Variety: Present is the time of unstructured data where even an email wouldn’t consist the same kinds of information. There would always be variation in the size and the kinds of electronic mail and its attachments, if any. The Variety velocity encloses exactly that. As mentioned in the previous paragraph, the data no longer gets stored in a tabular format because of varying size and type. The reason is obvious, it is practically not possible to keep audio, video, large text, and similar kinds of files in some structural format.
It is indeed unimaginable the amount of information of different kinds being transferred each second around the world. The technology is advancing with time and the Big Data has been growing. The Variety is huge and needs to be managed with care so that it can always be retained whenever needed.
Now the question arises is, how a server administrator is going to accumulate and fetch the unstructured data. It is also possible that an organization has recently updated its technology, and retrieving the old data would be challenging because it no longer supports the age-old method of storing. Moreover, if the ways of storing have changed, the old information also needs to be stored in the latest fashion. Furthermore, an end user deserves the right to access data in its raw format rather than its manipulated version. How would one achieve that!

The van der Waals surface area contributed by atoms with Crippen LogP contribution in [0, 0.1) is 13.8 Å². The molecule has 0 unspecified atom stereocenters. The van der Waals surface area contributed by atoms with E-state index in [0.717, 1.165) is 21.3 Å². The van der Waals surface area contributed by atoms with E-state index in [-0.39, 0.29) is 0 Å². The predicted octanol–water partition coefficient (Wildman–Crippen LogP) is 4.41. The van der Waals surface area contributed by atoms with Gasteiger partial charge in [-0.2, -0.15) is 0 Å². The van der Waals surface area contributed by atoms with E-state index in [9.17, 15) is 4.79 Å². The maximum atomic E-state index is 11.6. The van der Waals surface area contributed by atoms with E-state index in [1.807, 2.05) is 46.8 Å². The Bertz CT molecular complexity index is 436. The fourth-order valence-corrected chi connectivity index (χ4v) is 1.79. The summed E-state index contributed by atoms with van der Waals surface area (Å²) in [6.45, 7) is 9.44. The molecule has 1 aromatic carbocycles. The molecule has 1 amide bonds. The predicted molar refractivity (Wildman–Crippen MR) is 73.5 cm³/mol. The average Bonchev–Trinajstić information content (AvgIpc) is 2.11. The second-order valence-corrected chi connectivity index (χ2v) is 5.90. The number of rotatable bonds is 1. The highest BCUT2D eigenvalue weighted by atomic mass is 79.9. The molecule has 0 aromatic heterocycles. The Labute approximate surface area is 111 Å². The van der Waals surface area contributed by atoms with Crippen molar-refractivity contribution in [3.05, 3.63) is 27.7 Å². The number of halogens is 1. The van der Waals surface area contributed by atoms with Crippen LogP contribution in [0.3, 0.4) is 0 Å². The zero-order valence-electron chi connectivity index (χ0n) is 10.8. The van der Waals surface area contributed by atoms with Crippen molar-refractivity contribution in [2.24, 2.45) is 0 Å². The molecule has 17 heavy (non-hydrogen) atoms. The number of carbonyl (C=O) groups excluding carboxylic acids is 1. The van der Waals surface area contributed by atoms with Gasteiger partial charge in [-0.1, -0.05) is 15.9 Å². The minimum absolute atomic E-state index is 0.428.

This is why softwares like Apache Hadoop, NoSQL, Sqoop, Presto, etc. have been introduced. Apache Hadoop is a Java based software framework which is free and can effectively store bulk of data in a cluster. Hadoop Distributed File System (HDFS) is a kind of storage system that splits Big Data and distributes it across many nodes in a cluster. The high availability is there because of data replication in the cluster which is based on demands.
Hive is a distributed data management which is basically for data mining purpose. It supports HiveSQL (HSQL) to access the Big Data. In NoSQL, each row can have its own separate column values of different type and size. If one wants to transfer any kind of structural data to Apache Hadoop or Hive, Sqoop can be used. Presto has been introduced by the Facebook as an open source (SQL-on-Hadoop) query engine which can handle petabytes of data. It is capable to retrieve quickly.
The Big Data management is not easy. Even a fractional second adds a lot to it. Moreover, nobody can afford to lose any kind of data, else the consequences would be huge. All organizations do their best to achieve the most effective solution. Those who upgrade with time face less difficulties than those who are reluctant to stop continuing their traditional methods because of the possible investments that they find unworthy initially. Sooner or later converting the age-old methods need to be updated and that may become even more expensive in the future due to the high demands and more amount of scaling. Yet again, it also depends on the extent to which the data is termed as being “outdated”.